silverflight8: Different shades of blue flowing on a white background like waves (Fractal)
[personal profile] silverflight8
Putting them here so I have a copy, and in case anyone is interested. I did a lot of baking this winter.

My Mother's Peasant Bread.
I was looking for a bread that didn't require kneading, and this one came out beautifully. Well, the second rising was less successful because the house is heated in the winter between 57-60 degrees Fahrenheit (the first rising I put in the barely-warmed oven) but so long as you don't live in an ice cube like my family prefers, it works really well. The crust especially was super tasty with the butter lining the pan.

4 cups (484 g to 510 g | 1 lb. 2 oz) all-purpose flour
2 teaspoons kosher salt
2 cups lukewarm water
2 to 3 teaspoons sugar
2 teaspoons active-dry yeast
room temperature butter, about 2 tablespoons

Combine ingredients with active yeast. Let stand covered for 1 hour in warm place. Punch down, divide and put into 2 bowls, let stand for half hour. Bake at 425 F for 15, then 350 F for 15.

Chantal's New York Cheesecake
Really, really easy cheesecake. But halve this recipe--one half will make a 9-inch pie pan's worth. The only problem is I have never made it without it cracking, even leaving it in the oven for hours afterwards, but it tastes really good and comes out really well in every other respect every time. Also there is no water bath. There's no difference between buying like a retail-sized cream-cheese spread and the baking spread, as far as I can tell. I also put in a little less sugar; sometimes the full amount is too much.

I recommend using actual graham crackers to make the crust. It's really painful to make the crust when you have baguette-y bread and then you toast it so it becomes somewhat akin to brittle rock and then have to crush it into tiny sandpapery rocks. (The crust also came out wayy too dense that time). Never again! Also I've made this recipe by hand, but if you do that you should either let the cream cheese warm up by letting it sit outside/use the microwave, because it is really hard to beat otherwise--there's a lot to cream with sugar. I also tried freezing the cream cheese (we bought three pounds of it, which is frankly an alarming quantity) and upon defrost it was horribly textured, but it seems not to have made a difference once baked. I think.


15 graham crackers, crushed
2 tablespoons butter, melted
4 (8 ounce) packages cream cheese
1 1/2 cups white sugar
3/4 cup milk

4 eggs
1 cup sour cream
1 tablespoon vanilla extract
1/4 cup all-purpose flour

Directions

Preheat oven to 350 degrees F (175 degrees C). Grease a 9 inch springform pan.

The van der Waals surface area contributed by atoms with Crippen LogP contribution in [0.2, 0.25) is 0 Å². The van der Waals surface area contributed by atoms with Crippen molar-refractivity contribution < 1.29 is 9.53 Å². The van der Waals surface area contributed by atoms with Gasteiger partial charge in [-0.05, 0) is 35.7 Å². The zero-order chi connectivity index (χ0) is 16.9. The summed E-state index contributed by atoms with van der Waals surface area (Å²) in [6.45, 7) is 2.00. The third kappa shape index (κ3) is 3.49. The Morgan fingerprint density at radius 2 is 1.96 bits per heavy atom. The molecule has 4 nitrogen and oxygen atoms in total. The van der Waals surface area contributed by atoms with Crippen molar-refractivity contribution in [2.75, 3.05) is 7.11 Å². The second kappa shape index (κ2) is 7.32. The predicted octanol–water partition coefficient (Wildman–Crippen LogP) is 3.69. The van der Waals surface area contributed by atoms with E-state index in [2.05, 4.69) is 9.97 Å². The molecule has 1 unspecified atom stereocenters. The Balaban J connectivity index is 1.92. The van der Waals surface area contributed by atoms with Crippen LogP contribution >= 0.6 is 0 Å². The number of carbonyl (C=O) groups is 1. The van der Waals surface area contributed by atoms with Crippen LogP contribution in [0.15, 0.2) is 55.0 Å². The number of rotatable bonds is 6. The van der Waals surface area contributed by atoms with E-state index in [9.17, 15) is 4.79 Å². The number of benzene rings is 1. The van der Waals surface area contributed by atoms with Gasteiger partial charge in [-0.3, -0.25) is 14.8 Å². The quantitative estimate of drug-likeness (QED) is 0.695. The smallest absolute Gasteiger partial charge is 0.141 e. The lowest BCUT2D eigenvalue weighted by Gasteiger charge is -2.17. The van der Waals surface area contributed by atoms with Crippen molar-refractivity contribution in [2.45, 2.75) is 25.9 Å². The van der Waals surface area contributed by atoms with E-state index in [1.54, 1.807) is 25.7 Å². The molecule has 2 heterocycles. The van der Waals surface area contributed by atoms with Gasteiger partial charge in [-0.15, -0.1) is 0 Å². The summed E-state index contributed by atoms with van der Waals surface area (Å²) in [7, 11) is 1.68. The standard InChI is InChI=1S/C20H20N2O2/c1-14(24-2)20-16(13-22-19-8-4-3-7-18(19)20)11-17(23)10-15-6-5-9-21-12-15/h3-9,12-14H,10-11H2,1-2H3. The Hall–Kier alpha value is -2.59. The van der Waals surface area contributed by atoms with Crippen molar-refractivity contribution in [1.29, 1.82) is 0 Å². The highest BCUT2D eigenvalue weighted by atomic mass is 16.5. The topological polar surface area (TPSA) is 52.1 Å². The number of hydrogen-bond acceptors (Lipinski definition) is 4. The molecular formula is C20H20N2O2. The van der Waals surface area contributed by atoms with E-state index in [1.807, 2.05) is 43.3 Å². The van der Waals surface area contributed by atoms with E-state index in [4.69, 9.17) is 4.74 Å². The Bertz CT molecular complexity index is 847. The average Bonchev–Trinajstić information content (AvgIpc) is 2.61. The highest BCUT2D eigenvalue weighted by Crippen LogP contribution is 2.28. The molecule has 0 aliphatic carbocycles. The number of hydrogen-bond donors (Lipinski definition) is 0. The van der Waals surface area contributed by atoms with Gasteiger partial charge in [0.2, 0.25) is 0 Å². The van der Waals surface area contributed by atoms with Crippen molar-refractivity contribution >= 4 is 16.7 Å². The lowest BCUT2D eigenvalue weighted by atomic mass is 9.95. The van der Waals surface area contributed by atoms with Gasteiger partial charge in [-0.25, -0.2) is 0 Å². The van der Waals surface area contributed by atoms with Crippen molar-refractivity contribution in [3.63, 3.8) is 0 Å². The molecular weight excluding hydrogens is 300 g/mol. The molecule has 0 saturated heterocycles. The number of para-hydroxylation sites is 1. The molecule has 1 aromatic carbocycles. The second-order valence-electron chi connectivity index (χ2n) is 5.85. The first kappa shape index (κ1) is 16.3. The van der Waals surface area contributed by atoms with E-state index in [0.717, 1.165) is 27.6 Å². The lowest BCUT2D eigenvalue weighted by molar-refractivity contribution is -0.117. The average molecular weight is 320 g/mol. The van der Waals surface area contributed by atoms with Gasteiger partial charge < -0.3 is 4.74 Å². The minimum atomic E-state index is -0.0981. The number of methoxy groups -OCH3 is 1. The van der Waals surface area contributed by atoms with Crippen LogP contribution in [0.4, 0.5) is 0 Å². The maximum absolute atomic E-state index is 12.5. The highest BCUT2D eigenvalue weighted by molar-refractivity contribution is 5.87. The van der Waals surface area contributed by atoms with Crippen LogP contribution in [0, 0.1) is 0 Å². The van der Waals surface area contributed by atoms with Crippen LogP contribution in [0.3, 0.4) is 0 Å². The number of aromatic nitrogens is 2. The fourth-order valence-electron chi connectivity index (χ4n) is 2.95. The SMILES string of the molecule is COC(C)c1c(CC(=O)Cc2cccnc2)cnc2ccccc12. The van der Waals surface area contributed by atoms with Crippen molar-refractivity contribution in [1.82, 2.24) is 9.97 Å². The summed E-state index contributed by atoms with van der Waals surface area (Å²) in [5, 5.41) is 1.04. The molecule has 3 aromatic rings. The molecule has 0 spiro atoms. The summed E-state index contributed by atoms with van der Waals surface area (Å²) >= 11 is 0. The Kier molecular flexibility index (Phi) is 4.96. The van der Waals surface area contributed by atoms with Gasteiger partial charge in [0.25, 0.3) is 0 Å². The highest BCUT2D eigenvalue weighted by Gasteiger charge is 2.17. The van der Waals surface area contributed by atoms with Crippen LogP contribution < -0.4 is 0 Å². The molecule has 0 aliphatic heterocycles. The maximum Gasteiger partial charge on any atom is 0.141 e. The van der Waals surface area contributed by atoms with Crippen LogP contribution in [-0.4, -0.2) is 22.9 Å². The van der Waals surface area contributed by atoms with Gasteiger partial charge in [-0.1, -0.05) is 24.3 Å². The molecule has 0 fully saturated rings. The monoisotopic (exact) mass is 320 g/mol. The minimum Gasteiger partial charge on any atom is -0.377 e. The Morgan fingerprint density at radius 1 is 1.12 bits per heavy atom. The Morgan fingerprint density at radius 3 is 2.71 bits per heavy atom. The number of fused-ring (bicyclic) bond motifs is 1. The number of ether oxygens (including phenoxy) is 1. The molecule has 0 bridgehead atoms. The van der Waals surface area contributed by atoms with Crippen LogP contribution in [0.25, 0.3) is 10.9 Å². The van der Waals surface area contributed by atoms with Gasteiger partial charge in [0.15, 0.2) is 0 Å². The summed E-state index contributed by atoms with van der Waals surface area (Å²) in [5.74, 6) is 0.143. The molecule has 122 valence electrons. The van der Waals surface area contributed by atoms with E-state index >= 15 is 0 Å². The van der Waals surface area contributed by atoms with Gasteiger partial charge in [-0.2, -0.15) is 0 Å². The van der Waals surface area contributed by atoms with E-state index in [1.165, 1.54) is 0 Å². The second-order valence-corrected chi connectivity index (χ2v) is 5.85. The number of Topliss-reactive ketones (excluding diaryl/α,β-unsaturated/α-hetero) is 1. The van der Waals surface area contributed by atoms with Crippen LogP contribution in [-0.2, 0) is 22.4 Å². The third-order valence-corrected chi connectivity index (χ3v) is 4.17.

In a medium bowl, mix graham cracker crumbs with melted butter. Press onto bottom of springform pan.
In a large bowl, mix cream cheese with sugar until smooth. Blend in milk, and then mix in the eggs one at a time, mixing just enough to incorporate. Mix in sour cream, vanilla and flour until smooth. Pour filling into prepared crust.
Bake in preheated oven for 1 hour. Turn the oven off, and let cake cool in oven with the door closed for 5 to 6 hours; this prevents cracking. Chill in refrigerator until serving.

I am terrible at pastry, but I've found grating the butter helps (I don't have a pastry cutter). Basically, put the butter in the freezer, mix the dry ingredients--flour, salt, etc--, and then take out the butter and grate it into the flour mixture. Then combine. I usually do this in stages, putting the butter back in the freezer periodically while I combine flour and butter, especially as it starts melting on me.

I dream of making pastry that's nice and buttery and easy to roll out in sheets; when I do it it's horribly crumbly. It comes out tasting and flaking okay, but it is such a pain to make, and it does not make a pretty pie--the edges are Frankenstein with added lumps from bits I've cut away from elsewhere.

I mention pastry because: Chicken Pot Pie. Holy cow. This was so tasty. It does require two saucepans going at once and pastry, so I usually make the pastry in advance--the onions one needs to be stirred almost constantly. I usually don't have to bake it for as long as half an hour. This recipe (with somewhat eyeballed "cup" of carrots and "pound" of chicken) makes EXACTLY enough to fill a 9-inch pie dish. Like every time I've done it I wonder if this is the time I will not be able to cram everything in, but it always works out and I lay the crust on top gingerly. Actually, that's true of the cheesecake too, and when it bakes the cheesecake balloons straight upwards out of the pan and comes back down as it cools...

But seriously I wanted to eat the stuff poured over the cooked chicken/vegetables, it smelled so good.


Ingredients

1 pound skinless, boneless chicken breast halves - cubed
1 cup sliced carrots
1 cup frozen green peas
1/2 cup sliced celery
1/3 cup butter
1/3 cup chopped onion
1/3 cup all-purpose flour

1/2 teaspoon salt
1/4 teaspoon black pepper
1/4 teaspoon celery seed